There were at least 37 transgender migrants who traveled in the caravan that reached the U.S. border last week, and 11 of them have applied for asylum last week. They faced an especially complicated journey including being turned away from housing by some religious groups, told to change how they dressed and misgendered, reports Splinter.

Another caravan member, a mother of two, told CNN she was the happiest she had been in weeks because she was safe in immigration detention, rather than fearing for the life of her young son in Honduras.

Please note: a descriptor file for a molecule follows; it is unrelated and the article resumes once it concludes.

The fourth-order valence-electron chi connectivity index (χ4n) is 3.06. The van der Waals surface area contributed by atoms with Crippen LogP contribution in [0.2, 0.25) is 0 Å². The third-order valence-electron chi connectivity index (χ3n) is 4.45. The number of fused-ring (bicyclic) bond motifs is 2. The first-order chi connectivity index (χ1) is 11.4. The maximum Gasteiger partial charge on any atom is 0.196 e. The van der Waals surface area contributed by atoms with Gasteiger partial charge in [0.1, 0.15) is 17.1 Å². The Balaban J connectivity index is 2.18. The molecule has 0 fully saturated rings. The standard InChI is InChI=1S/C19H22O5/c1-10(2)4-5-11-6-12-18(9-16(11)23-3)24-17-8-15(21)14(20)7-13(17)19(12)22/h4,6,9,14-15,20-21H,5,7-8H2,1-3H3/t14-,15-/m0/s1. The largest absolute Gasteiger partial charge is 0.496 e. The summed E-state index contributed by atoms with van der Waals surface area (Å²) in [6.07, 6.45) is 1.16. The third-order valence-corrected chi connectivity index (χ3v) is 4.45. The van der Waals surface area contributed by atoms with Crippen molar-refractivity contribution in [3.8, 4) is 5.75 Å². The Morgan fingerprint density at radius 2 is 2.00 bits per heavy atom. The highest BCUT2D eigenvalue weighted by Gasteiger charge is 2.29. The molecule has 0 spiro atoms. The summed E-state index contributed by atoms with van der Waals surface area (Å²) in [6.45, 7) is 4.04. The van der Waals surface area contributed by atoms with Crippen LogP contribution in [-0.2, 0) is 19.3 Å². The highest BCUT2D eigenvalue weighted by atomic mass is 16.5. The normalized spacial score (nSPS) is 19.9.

Republican legislators took the first step in forcing a vote in the House on several DACA bills Wednesday morning, reports USA Today. Their strategy uses at least two unusual Congressional maneuvers: one to get the bills on the floor without approval by a committee or the speaker of the House, and another to push a vote on several pieces of legislation at once. An analysis by Vox notes the Republicans backing the plan are confident they will have enough supporters on both sides of the aisle to push through a vote.

One in six immigrants in the detention system have been detained at least six months. Those who remain the longest are those appealing their cases. The AP reports on a Nigerian man who had been arrested and served time for selling counterfeit hats in an Indianapolis mall. Since 2014, he has moved between six detention centers and is now in an Alabama center known as the black hole for complicated cases.